Due to the public’s perceived, and to some extent, justifiable safety concerns, significant regulations placed on nuclear generation over other energy sources, combined with licenses, citing regulation and construction issues, have made it expensive and not profitable without subsidies, which are typically provided to other environmental generation sources.

Realisation of history

Over the 51 years since electricity was first generated at the Experimental Breeder Reactor -1 (EBR-1) and the release of a music video ‘Clean Power Forever’2, with EBR-1 footage as a backdrop, there have been significant engineering and technical advances made to nuclear reactors, focused on increasing their efficiency and making them safer to operate. This includes the use of several different coolants including liquids (water, sodium, lead, salts) and gases (helium, CO2).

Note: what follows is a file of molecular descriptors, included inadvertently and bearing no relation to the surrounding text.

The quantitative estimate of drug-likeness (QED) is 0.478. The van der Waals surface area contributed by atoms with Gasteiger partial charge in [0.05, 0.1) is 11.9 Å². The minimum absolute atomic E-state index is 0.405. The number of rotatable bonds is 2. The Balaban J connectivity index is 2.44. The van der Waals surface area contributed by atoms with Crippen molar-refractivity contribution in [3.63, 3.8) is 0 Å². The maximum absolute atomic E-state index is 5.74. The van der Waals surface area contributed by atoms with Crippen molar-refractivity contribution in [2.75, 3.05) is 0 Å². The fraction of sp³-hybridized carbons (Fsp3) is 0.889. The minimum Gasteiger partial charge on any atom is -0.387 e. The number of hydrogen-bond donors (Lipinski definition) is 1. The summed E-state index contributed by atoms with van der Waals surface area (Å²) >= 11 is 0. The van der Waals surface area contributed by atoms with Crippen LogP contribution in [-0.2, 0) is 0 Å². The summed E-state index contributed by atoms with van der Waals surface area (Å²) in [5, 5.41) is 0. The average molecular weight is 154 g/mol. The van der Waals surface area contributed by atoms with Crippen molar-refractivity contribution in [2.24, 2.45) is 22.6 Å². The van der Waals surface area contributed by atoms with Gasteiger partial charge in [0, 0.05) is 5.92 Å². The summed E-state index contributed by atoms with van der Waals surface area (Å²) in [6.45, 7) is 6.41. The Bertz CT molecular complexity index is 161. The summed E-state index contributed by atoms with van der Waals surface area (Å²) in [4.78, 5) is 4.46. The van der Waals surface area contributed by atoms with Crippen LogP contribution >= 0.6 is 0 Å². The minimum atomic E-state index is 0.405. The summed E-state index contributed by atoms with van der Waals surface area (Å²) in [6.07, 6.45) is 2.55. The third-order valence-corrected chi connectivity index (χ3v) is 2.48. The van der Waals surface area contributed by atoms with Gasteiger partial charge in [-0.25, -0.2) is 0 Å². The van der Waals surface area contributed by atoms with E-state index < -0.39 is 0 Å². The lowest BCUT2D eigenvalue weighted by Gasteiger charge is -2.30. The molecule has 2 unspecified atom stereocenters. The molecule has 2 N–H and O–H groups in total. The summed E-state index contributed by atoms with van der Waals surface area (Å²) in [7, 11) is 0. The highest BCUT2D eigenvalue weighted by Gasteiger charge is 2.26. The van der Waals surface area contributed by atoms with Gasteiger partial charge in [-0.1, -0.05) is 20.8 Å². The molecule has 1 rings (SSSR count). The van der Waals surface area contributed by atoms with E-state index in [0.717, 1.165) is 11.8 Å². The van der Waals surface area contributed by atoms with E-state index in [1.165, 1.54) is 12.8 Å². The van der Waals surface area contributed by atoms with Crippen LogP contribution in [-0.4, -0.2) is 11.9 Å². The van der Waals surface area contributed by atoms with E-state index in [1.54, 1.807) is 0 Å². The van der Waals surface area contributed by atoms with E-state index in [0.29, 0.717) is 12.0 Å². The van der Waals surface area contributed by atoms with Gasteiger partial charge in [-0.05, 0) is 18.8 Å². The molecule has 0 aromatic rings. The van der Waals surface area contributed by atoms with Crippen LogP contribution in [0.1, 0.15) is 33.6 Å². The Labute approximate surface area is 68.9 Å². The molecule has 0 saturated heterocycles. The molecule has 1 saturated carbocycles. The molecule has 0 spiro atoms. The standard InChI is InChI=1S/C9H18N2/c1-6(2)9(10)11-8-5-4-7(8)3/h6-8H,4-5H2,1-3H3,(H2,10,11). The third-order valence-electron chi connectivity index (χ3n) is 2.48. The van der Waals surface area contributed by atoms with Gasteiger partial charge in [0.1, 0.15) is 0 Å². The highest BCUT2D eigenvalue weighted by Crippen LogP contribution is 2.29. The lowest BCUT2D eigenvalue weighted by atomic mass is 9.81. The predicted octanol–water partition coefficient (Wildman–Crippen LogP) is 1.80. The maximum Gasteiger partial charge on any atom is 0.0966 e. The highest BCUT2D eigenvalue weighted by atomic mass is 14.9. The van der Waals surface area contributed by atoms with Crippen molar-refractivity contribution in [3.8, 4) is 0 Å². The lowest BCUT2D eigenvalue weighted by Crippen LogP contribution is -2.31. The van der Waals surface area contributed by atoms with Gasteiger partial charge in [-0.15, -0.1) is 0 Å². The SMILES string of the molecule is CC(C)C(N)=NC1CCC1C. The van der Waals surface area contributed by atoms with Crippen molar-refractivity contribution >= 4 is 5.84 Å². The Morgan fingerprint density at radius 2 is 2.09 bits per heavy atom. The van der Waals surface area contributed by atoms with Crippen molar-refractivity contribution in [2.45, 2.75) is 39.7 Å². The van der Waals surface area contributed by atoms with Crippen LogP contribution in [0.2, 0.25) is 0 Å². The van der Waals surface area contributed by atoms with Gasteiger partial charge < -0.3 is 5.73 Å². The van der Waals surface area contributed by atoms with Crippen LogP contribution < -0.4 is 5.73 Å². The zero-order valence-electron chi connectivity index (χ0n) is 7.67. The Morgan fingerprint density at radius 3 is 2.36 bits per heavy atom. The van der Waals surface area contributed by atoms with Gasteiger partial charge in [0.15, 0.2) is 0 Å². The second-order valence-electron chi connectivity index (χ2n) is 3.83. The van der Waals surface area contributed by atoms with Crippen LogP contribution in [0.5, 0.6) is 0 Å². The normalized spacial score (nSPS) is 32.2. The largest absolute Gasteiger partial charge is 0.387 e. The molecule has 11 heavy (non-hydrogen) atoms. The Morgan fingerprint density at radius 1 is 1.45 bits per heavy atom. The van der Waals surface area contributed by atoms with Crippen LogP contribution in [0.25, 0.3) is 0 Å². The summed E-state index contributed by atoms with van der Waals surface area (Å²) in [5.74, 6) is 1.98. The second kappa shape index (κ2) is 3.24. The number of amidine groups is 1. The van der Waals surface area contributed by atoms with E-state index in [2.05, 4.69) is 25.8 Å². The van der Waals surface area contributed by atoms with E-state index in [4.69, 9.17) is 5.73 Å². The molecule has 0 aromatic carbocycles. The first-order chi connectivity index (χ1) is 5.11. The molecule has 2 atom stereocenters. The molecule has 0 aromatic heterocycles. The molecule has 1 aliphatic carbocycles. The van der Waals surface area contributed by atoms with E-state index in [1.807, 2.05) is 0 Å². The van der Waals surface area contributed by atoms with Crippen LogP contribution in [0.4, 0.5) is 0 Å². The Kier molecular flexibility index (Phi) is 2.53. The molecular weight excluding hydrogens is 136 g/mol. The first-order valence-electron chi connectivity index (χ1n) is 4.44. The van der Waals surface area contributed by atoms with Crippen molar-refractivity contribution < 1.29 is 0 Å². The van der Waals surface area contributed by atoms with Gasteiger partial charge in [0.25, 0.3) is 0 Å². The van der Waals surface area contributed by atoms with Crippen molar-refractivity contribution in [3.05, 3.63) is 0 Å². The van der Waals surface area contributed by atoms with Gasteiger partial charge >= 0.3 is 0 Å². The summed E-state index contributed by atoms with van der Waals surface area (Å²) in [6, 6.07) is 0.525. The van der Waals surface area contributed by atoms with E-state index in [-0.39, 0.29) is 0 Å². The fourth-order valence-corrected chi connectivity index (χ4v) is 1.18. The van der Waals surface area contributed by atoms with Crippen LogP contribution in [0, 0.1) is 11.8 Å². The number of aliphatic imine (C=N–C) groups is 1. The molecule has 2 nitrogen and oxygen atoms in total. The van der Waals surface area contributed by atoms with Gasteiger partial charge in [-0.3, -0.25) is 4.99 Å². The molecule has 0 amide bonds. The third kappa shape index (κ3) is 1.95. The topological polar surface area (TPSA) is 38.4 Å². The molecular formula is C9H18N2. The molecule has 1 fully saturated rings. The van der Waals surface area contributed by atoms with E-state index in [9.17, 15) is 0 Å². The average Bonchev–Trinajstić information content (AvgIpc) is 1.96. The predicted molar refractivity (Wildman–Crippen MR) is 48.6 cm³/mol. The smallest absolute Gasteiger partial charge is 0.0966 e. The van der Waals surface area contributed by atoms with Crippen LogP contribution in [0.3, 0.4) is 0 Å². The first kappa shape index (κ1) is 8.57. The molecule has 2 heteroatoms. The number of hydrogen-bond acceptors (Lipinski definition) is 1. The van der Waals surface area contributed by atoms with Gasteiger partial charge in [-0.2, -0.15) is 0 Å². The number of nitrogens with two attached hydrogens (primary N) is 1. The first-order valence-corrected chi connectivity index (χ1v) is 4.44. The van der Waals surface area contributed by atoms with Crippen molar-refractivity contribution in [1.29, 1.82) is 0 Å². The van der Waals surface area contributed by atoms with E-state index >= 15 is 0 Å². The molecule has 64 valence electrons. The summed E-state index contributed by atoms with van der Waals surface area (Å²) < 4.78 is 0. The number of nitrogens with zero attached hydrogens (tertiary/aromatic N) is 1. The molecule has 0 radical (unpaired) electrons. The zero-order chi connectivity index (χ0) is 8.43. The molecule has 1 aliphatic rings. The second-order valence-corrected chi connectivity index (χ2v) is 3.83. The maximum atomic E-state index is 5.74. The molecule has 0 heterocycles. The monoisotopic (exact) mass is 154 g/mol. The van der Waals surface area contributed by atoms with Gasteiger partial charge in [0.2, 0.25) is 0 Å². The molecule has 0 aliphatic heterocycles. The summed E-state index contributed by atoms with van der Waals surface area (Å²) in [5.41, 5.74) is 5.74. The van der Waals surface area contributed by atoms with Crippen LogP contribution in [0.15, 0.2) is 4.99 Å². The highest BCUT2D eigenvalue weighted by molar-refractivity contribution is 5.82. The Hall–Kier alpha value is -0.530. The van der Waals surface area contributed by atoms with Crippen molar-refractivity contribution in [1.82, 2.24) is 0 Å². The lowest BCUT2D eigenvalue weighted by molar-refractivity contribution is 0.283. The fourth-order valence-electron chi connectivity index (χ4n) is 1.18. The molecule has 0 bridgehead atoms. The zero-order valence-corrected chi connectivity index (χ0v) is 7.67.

Recent investment in advanced nuclear technologies continues to improve safety, efficiency, and economics, which, alongside the need for clean power, has sparked renewed interest in advanced small reactor designs. Currently, there are over 50 different reactor developers worldwide, each with different reactor designs, that make use of some of these more novel high-temperature fluids (sodium and salt). In addition, there has been an insurgence of micro-reactors (nuclear batteries) adding even more technology options with the use of heat pipes and gas-phase Brayton cycles. These, as with conventional technologies, can also make use of thermal energy storage to improve the economics and overall utility of energy generation.